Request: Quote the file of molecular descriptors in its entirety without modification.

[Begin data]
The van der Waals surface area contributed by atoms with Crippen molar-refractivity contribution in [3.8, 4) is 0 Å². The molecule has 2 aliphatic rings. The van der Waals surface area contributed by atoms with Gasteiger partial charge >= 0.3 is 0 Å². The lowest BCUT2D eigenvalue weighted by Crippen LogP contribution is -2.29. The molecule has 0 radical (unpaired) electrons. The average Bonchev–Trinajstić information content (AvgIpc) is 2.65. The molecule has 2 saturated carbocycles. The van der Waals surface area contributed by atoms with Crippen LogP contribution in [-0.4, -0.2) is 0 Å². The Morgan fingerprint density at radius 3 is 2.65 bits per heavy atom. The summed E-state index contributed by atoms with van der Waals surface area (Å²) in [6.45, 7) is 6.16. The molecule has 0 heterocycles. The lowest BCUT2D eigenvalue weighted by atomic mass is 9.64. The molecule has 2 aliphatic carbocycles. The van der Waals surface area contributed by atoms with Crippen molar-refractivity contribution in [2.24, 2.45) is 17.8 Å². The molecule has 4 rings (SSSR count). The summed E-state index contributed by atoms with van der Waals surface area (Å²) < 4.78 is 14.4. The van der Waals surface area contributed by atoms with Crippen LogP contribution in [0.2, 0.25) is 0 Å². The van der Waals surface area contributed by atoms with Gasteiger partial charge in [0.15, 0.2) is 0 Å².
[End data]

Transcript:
The van der Waals surface area contributed by atoms with Crippen molar-refractivity contribution in [3.8, 4) is 0 Å². The molecule has 2 aliphatic rings. The van der Waals surface area contributed by atoms with Gasteiger partial charge >= 0.3 is 0 Å². The lowest BCUT2D eigenvalue weighted by Crippen LogP contribution is -2.29. The molecule has 0 radical (unpaired) electrons. The average Bonchev–Trinajstić information content (AvgIpc) is 2.65. The molecule has 2 saturated carbocycles. The van der Waals surface area contributed by atoms with Crippen LogP contribution in [-0.4, -0.2) is 0 Å². The Morgan fingerprint density at radius 3 is 2.65 bits per heavy atom. The summed E-state index contributed by atoms with van der Waals surface area (Å²) in [6.45, 7) is 6.16. The molecule has 0 heterocycles. The lowest BCUT2D eigenvalue weighted by atomic mass is 9.64. The molecule has 2 aliphatic carbocycles. The van der Waals surface area contributed by atoms with Crippen molar-refractivity contribution in [2.24, 2.45) is 17.8 Å². The molecule has 4 rings (SSSR count). The summed E-state index contributed by atoms with van der Waals surface area (Å²) < 4.78 is 14.4. The van der Waals surface area contributed by atoms with Crippen LogP contribution in [0.2, 0.25) is 0 Å². The van der Waals surface area contributed by atoms with Gasteiger partial charge in [0.15, 0.2) is 0 Å².